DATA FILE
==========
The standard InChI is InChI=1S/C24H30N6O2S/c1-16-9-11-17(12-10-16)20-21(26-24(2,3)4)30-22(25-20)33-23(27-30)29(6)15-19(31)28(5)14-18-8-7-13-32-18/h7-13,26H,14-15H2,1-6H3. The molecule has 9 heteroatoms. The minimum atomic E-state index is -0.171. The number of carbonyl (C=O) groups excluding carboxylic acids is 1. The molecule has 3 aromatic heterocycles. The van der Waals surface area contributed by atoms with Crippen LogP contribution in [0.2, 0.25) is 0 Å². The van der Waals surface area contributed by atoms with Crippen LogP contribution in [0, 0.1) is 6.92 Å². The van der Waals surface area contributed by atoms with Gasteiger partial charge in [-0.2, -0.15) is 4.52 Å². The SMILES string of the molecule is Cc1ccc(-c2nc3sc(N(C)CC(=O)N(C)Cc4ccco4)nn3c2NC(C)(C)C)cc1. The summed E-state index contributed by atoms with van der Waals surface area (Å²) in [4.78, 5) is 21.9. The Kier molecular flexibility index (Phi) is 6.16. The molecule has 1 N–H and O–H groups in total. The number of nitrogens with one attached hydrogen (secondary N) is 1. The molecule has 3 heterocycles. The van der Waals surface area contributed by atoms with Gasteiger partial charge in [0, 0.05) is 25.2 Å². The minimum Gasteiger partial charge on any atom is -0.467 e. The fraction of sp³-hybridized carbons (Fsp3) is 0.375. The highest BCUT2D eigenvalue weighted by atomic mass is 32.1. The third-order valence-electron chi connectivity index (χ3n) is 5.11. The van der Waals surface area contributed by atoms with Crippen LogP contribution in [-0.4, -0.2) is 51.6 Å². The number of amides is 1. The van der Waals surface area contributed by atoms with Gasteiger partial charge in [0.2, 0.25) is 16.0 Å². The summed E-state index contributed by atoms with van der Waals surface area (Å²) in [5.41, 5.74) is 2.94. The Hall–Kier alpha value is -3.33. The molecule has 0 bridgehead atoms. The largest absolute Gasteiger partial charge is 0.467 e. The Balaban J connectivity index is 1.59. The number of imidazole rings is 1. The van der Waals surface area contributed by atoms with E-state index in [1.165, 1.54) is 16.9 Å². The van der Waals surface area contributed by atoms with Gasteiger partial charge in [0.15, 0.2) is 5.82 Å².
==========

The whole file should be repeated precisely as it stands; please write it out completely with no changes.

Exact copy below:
The standard InChI is InChI=1S/C24H30N6O2S/c1-16-9-11-17(12-10-16)20-21(26-24(2,3)4)30-22(25-20)33-23(27-30)29(6)15-19(31)28(5)14-18-8-7-13-32-18/h7-13,26H,14-15H2,1-6H3. The molecule has 9 heteroatoms. The minimum atomic E-state index is -0.171. The number of carbonyl (C=O) groups excluding carboxylic acids is 1. The molecule has 3 aromatic heterocycles. The van der Waals surface area contributed by atoms with Crippen LogP contribution in [0.2, 0.25) is 0 Å². The van der Waals surface area contributed by atoms with Crippen LogP contribution in [0, 0.1) is 6.92 Å². The van der Waals surface area contributed by atoms with Gasteiger partial charge in [-0.2, -0.15) is 4.52 Å². The SMILES string of the molecule is Cc1ccc(-c2nc3sc(N(C)CC(=O)N(C)Cc4ccco4)nn3c2NC(C)(C)C)cc1. The summed E-state index contributed by atoms with van der Waals surface area (Å²) in [4.78, 5) is 21.9. The Kier molecular flexibility index (Phi) is 6.16. The molecule has 1 N–H and O–H groups in total. The number of nitrogens with one attached hydrogen (secondary N) is 1. The molecule has 3 heterocycles. The van der Waals surface area contributed by atoms with Gasteiger partial charge in [0, 0.05) is 25.2 Å². The minimum Gasteiger partial charge on any atom is -0.467 e. The fraction of sp³-hybridized carbons (Fsp3) is 0.375. The highest BCUT2D eigenvalue weighted by atomic mass is 32.1. The third-order valence-electron chi connectivity index (χ3n) is 5.11. The van der Waals surface area contributed by atoms with Crippen LogP contribution in [-0.4, -0.2) is 51.6 Å². The number of amides is 1. The van der Waals surface area contributed by atoms with Gasteiger partial charge in [0.2, 0.25) is 16.0 Å². The summed E-state index contributed by atoms with van der Waals surface area (Å²) in [5.41, 5.74) is 2.94. The Hall–Kier alpha value is -3.33. The molecule has 0 bridgehead atoms. The largest absolute Gasteiger partial charge is 0.467 e. The Balaban J connectivity index is 1.59. The number of imidazole rings is 1. The van der Waals surface area contributed by atoms with E-state index in [1.165, 1.54) is 16.9 Å². The van der Waals surface area contributed by atoms with Gasteiger partial charge in [0.15, 0.2) is 5.82 Å².